Down deep, down into the Dean Village we go today. First, here is the tollhouse that guards the bridge that spans the Dean Gorge, linking the higher city. A plaque on it:
Though the bridge was designed by Thomas Telford, in the 1800s. Here it is from above;
Mark it; you will see it from below a little later. We take the left turn, hugging Bell’s Brae that runs down the side of the tollhouse, a much taller building than it first appears. Tall and thin, stretching down to the floor of the valley.
The village of Dean, of the gorge, ground the grain for Edinburgh’s bread. There have been mills here since at least the time of King David the first, in the 12th century. At some point during the hard years of the 20th century, the mills fell silent and the village decayed. Now, the remaining mill buildings have been restored as residential, and the village is prosperous, but as if fallen asleep.
That’s D forging ahead. The yellow building has this above one door:
And this above another, bricked up entrance:
The Water of Leith, which ran the waterwheels of the mills, now runs smoothly by, a rusted colour that laps over the weir.
See those houses at the top of the picture? They are houses of the New Town, on the terraces, looking out. The New Town, if you don’t know the city, was built between 1765 and 1850, and has UNESCO world heritage status. It is stately and steely and rich and cobbled, but does not concern us now.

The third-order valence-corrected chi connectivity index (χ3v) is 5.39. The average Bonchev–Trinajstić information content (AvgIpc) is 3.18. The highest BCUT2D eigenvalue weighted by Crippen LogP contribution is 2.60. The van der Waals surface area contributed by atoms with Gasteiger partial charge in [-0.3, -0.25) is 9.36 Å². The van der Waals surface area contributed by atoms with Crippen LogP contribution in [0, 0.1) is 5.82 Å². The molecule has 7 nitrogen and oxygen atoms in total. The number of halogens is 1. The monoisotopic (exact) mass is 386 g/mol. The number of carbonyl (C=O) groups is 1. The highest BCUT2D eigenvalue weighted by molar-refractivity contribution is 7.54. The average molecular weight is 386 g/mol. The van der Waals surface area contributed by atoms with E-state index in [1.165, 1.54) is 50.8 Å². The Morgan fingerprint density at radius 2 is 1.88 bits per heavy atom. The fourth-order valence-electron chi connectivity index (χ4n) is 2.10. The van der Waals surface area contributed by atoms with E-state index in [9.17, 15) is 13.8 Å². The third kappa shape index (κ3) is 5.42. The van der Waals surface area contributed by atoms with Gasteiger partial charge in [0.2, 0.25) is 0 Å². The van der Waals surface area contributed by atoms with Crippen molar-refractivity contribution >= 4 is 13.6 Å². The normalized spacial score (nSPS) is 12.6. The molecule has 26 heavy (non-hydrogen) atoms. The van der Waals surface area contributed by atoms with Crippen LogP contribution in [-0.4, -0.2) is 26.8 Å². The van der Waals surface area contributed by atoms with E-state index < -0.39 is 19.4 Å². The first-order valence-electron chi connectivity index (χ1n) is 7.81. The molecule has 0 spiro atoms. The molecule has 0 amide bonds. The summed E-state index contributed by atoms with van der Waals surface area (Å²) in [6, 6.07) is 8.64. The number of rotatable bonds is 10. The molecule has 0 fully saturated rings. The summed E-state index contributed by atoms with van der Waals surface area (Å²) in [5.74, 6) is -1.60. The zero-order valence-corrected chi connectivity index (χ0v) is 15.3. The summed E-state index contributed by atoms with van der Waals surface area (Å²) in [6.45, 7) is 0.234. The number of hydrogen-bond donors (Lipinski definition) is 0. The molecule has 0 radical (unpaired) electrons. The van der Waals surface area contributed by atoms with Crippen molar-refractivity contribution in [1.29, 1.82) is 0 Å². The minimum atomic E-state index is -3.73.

Let’s explore the village. There are a few people out, walking their dogs, taking pictures. It’s a clear day and windless, though down here, perhaps there is a natural break from the North Sea Easterlies which scour the higher city.
Though there is more to see of the village, it feels like a good idea to take a walk by the Water, following the flow towards its mouth – though we won’t reach it today.
Pass under the bridge, look back:
The air sweet here, smelling of the soil and growth, and on one tree there are last year’s catkins hanging, still holding their yellow colour. Walk slowly, looking at the ivy-covered walls. Ahead, a cupola:
To a well, we think, to the Lady of Cups and her pet snake. The path continues above a short promenade where others are walking closer to the water. But we are nearly at the opening of the valley, led into Stockbridge, the area that will join us to the New Town again.
There is one last thing: We stand on the last bridge of the day, one we do not need to cross. Just for the looking back. And in the water, a man:
As mysterious as the lady of the cups and snake
But even more ambiguous in his expression and position. Supplicant? Memorialising the long human impact on the Water? Speaking to all of us who get to live with our feet out of the cold river? I’ve made his image older, because I found his expression a little too haunting, and this softens it. I do not want you to go away with a feeling of melancholy. I’m sure he chats to the lady or the snake, from time to time, asking for a sip from the well, and she tells him stories from the time when the millstones turned and carts and horses clattered along her path.
Now it’s time to climb the hill homeward, but you know your own way from here.